Cleveland’s Ariel Castro should be named in a civil-rights charge under Ohio’s law against violence “based on sex,” contends former prosecutor Wendy Murphy of New England Law/Boston in Women’s eNews, citing allegations that Castro kidnapped three young women, two as minors, and kept them barricaded as sex slaves, often in chains, for 10 years. One victim was reportedly impregnated five times, then beaten and starved to induce miscarriages. Another became pregnant and gave birth to Castro’s child inside the home.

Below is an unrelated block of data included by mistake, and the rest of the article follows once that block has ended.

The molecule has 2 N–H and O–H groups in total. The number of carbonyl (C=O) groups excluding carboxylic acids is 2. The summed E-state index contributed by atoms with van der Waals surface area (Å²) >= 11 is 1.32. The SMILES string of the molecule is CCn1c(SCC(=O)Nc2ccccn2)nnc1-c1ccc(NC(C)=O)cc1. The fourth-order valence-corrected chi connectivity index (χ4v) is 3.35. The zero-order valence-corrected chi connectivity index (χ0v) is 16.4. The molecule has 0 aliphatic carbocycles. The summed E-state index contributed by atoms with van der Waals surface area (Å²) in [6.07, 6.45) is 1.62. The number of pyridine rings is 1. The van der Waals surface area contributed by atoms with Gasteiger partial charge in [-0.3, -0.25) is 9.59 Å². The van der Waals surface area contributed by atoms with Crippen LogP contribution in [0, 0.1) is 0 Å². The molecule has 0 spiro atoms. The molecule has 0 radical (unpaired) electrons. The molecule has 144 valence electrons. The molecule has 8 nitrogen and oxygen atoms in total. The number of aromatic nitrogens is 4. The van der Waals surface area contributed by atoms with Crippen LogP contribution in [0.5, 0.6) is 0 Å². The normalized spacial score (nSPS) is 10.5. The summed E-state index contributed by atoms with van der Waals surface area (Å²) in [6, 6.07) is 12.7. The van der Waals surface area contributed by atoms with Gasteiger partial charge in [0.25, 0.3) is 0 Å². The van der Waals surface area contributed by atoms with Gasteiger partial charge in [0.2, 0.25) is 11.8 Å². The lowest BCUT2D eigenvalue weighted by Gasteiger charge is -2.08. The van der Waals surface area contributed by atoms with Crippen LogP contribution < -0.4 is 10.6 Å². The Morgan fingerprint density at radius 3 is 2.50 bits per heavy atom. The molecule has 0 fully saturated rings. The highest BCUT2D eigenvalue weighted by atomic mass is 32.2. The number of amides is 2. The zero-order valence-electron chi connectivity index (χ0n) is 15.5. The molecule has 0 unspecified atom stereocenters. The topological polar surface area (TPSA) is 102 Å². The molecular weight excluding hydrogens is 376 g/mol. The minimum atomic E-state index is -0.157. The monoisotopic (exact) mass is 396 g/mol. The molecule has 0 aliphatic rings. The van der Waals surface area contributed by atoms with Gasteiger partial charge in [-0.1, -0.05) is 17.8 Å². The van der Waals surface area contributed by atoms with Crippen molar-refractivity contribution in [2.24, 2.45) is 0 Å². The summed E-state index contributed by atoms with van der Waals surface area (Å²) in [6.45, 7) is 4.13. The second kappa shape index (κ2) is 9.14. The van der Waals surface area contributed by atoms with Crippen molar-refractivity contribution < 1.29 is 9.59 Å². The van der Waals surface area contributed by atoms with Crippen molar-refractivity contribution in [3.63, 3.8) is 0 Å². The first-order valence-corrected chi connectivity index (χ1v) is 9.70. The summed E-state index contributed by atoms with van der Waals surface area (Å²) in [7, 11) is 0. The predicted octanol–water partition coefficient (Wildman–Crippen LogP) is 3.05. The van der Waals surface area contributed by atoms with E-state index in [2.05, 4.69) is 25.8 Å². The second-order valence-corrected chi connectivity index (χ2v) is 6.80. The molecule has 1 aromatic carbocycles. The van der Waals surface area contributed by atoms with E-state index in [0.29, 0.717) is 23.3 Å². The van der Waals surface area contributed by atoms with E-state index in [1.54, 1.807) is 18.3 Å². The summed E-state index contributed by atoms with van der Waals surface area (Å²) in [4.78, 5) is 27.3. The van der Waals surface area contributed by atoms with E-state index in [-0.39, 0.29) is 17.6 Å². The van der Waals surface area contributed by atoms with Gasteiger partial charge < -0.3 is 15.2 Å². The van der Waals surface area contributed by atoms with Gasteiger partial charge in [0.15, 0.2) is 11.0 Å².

District Attorney Timothy McGinty initially brought only a handful of crimes against Castro, but made it clear that he would seek many more charges during grand jury proceedings. Castro not only selected females to be his kidnap victims, he committed countless gender-specific sex crimes for 10 years, including forced pregnancies and abortions. He also had a past history of extreme domestic violence against his ex-wife and child. Murphy says that adding a civil rights charge won’t likely increase the ultimate punishment given that Castro will surely serve at least multiple life sentences, but she says, “it is important for government officials to label civil rights crimes correctly when they happen in order to give value to the harm to democracy itself when people are singled out for violence based on their status as females.”